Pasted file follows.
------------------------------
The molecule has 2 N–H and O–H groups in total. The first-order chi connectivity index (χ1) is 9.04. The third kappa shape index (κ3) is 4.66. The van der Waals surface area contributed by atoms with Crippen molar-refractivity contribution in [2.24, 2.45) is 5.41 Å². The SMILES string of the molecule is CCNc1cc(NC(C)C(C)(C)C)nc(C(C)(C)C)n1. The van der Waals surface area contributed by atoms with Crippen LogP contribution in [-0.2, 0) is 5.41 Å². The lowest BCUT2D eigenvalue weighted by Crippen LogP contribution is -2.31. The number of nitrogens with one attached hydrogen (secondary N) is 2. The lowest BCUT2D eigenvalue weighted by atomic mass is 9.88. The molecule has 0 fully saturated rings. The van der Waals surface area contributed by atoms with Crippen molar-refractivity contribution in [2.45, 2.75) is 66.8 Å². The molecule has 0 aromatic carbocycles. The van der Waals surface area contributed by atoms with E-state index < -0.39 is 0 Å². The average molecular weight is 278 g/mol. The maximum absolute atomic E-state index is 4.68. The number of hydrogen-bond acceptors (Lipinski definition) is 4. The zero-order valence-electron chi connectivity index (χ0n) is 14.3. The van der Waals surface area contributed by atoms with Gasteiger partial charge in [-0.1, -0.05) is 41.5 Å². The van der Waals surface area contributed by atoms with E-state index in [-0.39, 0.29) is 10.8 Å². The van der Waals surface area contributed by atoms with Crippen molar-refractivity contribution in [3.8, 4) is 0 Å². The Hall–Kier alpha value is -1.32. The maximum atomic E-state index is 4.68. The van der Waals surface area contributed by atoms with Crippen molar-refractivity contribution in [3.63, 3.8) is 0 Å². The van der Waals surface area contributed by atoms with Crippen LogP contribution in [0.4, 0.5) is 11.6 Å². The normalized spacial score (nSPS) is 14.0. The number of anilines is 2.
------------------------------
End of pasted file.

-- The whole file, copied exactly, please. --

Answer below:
The molecule has 2 N–H and O–H groups in total. The first-order chi connectivity index (χ1) is 9.04. The third kappa shape index (κ3) is 4.66. The van der Waals surface area contributed by atoms with Crippen molar-refractivity contribution in [2.24, 2.45) is 5.41 Å². The SMILES string of the molecule is CCNc1cc(NC(C)C(C)(C)C)nc(C(C)(C)C)n1. The van der Waals surface area contributed by atoms with Crippen LogP contribution in [-0.2, 0) is 5.41 Å². The lowest BCUT2D eigenvalue weighted by Crippen LogP contribution is -2.31. The number of nitrogens with one attached hydrogen (secondary N) is 2. The lowest BCUT2D eigenvalue weighted by atomic mass is 9.88. The molecule has 0 fully saturated rings. The van der Waals surface area contributed by atoms with Crippen molar-refractivity contribution in [2.45, 2.75) is 66.8 Å². The molecule has 0 aromatic carbocycles. The van der Waals surface area contributed by atoms with E-state index < -0.39 is 0 Å². The average molecular weight is 278 g/mol. The maximum absolute atomic E-state index is 4.68. The number of hydrogen-bond acceptors (Lipinski definition) is 4. The zero-order valence-electron chi connectivity index (χ0n) is 14.3. The van der Waals surface area contributed by atoms with Gasteiger partial charge in [-0.1, -0.05) is 41.5 Å². The van der Waals surface area contributed by atoms with E-state index in [-0.39, 0.29) is 10.8 Å². The van der Waals surface area contributed by atoms with Crippen molar-refractivity contribution in [3.8, 4) is 0 Å². The Hall–Kier alpha value is -1.32. The maximum atomic E-state index is 4.68. The van der Waals surface area contributed by atoms with Crippen molar-refractivity contribution in [3.63, 3.8) is 0 Å². The van der Waals surface area contributed by atoms with Crippen LogP contribution in [0.4, 0.5) is 11.6 Å². The normalized spacial score (nSPS) is 14.0. The number of anilines is 2.